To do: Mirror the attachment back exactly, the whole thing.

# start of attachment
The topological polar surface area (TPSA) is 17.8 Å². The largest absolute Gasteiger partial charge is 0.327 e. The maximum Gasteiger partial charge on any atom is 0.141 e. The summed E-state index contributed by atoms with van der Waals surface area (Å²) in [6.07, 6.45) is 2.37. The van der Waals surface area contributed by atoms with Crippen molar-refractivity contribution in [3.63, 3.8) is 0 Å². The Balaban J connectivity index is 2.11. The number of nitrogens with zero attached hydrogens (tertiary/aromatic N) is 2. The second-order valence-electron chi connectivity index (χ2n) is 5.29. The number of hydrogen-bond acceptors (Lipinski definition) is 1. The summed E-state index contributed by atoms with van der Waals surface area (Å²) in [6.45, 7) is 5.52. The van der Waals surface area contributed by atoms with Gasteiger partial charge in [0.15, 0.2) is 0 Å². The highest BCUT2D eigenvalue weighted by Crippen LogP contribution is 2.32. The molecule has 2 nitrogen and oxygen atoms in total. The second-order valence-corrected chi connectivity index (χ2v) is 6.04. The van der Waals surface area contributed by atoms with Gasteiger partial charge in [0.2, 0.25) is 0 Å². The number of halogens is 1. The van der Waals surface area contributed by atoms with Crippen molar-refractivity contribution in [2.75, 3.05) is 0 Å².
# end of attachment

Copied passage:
The topological polar surface area (TPSA) is 17.8 Å². The largest absolute Gasteiger partial charge is 0.327 e. The maximum Gasteiger partial charge on any atom is 0.141 e. The summed E-state index contributed by atoms with van der Waals surface area (Å²) in [6.07, 6.45) is 2.37. The van der Waals surface area contributed by atoms with Crippen molar-refractivity contribution in [3.63, 3.8) is 0 Å². The Balaban J connectivity index is 2.11. The number of nitrogens with zero attached hydrogens (tertiary/aromatic N) is 2. The second-order valence-electron chi connectivity index (χ2n) is 5.29. The number of hydrogen-bond acceptors (Lipinski definition) is 1. The summed E-state index contributed by atoms with van der Waals surface area (Å²) in [6.45, 7) is 5.52. The van der Waals surface area contributed by atoms with Gasteiger partial charge in [0.15, 0.2) is 0 Å². The highest BCUT2D eigenvalue weighted by Crippen LogP contribution is 2.32. The molecule has 2 nitrogen and oxygen atoms in total. The second-order valence-corrected chi connectivity index (χ2v) is 6.04. The van der Waals surface area contributed by atoms with Gasteiger partial charge in [0.2, 0.25) is 0 Å². The number of halogens is 1. The van der Waals surface area contributed by atoms with Crippen molar-refractivity contribution in [2.75, 3.05) is 0 Å².